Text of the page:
College tuition 'astronomically' increased since U.S. Supreme Court justices were students: report

College tuition 'astronomically' increased since U.S. Supreme Court justices were students: report
Image via Shutterstock.

New research from The Education Data Initiative shows the price of college tuition has increased by nearly $30,000 since four out of nine United States Supreme Court justices received their undergraduate degrees, Business Insider reports.

Recently, the majority conservative court questioned whether President Joe Biden has the power to authorize the cancellation of up to $20,000 in student loan debt for borrowers.

According to Forbes, more than 100 House GOP "members filed a brief with the Supreme Court, urging the justices to strike down Biden’s student loan forgiveness plan," referring to the proposed plan as "nothing more than a political maneuver."

READ MORE: SCOTUS justices face calls for code of conduct: legal affairs reporter

However, according to The Education Data Initiative (EDI), the cost of college has drastically changed over the last 50 years.

Insider reports:

Four of the nine justices graduated throughout the 1970s, a time when the average student loan debt was around $1,000, according to data from the research group The Education Data Initiative. By 2021, the average student debt at graduation was around $31,000, the group reported, citing federal data.

The data shows between 1970 and 2021 the average student loan debt borrowers faced at graduation had risen 2,807 percent, according to Business Insider. After adding inflation into the equation, "debt was still a 317 percent increase."

READ MORE: Court observers warn right-wing SCOTUS majority 'does not bode well for the future of civil rights law'

Insider reporter Sarah Al-Arshani offers a breakdown of the difference in the cost of college tuition today versus what it was for each of the high court justices, including Justice Clarence Thomas whose tuition came out to $14,550 in 1971. Today, his four-year degree from The College of the Holy Cross would cost the justice $299,920.

Per Insider, Thomas wrote in his memoir 16 years ago "he was still paying off" loans "from his law school days when he was appointed to the bench in 1991 — nearly two decades post-graduation.

Regarding Thomas' fellow conservative, former President Donald Trump appointed justices, Insider reports:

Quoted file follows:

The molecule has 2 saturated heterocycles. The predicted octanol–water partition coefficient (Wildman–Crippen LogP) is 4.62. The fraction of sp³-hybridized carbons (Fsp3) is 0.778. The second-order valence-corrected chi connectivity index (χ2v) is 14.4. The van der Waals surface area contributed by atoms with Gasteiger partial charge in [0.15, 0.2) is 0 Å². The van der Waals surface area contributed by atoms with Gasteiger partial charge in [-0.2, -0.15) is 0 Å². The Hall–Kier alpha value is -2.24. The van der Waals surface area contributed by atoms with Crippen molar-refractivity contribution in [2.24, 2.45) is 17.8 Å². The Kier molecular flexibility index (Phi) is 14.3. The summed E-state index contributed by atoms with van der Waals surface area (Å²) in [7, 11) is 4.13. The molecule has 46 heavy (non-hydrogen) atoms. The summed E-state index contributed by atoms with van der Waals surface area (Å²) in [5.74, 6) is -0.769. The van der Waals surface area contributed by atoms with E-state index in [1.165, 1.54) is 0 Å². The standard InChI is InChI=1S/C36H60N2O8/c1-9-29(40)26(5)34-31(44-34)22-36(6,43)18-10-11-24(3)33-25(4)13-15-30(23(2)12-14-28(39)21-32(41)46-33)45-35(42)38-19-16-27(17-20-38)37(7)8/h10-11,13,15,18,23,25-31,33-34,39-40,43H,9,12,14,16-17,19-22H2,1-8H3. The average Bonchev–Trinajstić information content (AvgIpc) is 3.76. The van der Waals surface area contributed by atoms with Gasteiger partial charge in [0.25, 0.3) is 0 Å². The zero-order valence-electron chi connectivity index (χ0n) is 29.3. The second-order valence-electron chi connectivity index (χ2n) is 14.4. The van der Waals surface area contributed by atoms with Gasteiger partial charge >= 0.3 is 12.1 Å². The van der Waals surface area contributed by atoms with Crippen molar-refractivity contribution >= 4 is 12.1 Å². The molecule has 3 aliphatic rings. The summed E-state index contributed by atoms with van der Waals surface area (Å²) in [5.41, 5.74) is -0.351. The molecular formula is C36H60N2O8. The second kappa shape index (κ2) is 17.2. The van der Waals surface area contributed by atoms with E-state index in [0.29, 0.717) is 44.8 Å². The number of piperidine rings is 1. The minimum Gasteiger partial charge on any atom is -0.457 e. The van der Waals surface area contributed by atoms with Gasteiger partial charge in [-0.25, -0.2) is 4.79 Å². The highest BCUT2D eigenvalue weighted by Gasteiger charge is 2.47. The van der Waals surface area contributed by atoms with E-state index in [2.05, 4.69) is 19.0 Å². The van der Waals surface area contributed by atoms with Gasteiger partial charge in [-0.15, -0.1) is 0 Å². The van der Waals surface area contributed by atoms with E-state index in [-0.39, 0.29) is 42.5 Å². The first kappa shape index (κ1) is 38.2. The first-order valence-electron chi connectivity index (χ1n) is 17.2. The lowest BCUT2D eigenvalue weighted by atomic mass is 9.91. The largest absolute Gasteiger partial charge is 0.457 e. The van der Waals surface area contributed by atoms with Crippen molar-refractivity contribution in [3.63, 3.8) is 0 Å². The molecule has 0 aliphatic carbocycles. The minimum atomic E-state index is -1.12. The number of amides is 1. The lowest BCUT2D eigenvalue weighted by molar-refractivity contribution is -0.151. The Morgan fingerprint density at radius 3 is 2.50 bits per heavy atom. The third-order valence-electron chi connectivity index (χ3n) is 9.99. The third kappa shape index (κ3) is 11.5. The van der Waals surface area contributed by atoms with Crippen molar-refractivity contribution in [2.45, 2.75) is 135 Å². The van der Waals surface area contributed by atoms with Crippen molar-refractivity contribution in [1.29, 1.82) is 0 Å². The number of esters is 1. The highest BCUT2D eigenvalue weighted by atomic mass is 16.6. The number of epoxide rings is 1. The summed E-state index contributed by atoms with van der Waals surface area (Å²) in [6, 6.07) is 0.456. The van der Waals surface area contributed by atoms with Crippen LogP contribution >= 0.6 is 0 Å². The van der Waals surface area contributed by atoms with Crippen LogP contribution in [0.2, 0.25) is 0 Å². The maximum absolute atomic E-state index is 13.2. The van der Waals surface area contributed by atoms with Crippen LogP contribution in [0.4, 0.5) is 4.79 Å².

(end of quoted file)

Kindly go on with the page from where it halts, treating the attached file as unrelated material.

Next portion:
When Justice Brett Kavanaugh graduated from Yale as an undergraduate in 1987, it would have cost an estimated $57,990. Now, four years at Yale would cost around $338,100, according to the memo. A year later, in 1988, Justice Neil Gorsuch would graduate from Columbia University, costing an estimated $64,900 for four years. Now that cost is around $343,868.

READ MORE: The consequences of the Supreme Court killing student loan forgiveness: report

Still, according to Forbes, the GOP leaders who filed the brief challenging Biden's plan argue, "'Though concerns about the rising costs of higher education and the amount of outstanding student loan debt have been part of the public discourse for decades (and long before COVID-19), the idea that the Executive Branch could unilaterally cancel student loan debt on a mass basis without Congressional authority was not seriously entertained' by any prior administration."

Yet, Insider reports:

According to the justice's own financial disclosures, as well as reporting from The Associated Press, some of the justices have put aside large investments for their own children's college funds. Four of the seven justices who have children have invested in tax-free college savings accounts for their children. The AP reported that Roberts had at least $600,000 invested in an account for his two children, while Gorsuch has at least $300,000.

READ MORE: Joe Biden extends student loan payment freeze as 'baseless political lawsuits' threaten aid

Business Insider's full report is available at this link (subscription required). Forbes' report is here.

Understand the importance of honest news ?

So do we.

The past year has been the most arduous of our lives. The Covid-19 pandemic continues to be catastrophic not only to our health - mental and physical - but also to the stability of millions of people. For all of us independent news organizations, it’s no exception.

We’ve covered everything thrown at us this past year and will continue to do so with your support. We’ve always understood the importance of calling out corruption, regardless of political affiliation.

We need your support in this difficult time. Every reader contribution, no matter the amount, makes a difference in allowing our newsroom to bring you the stories that matter, at a time when being informed is more important than ever. Invest with us.

Make a one-time contribution to Alternet All Access, or click here to become a subscriber. Thank you.

Click to donate by check.

DonateDonate by credit card
Donate by Paypal
{{ }}
@2022 - AlterNet Media Inc. All Rights Reserved. - "Poynter" fonts provided by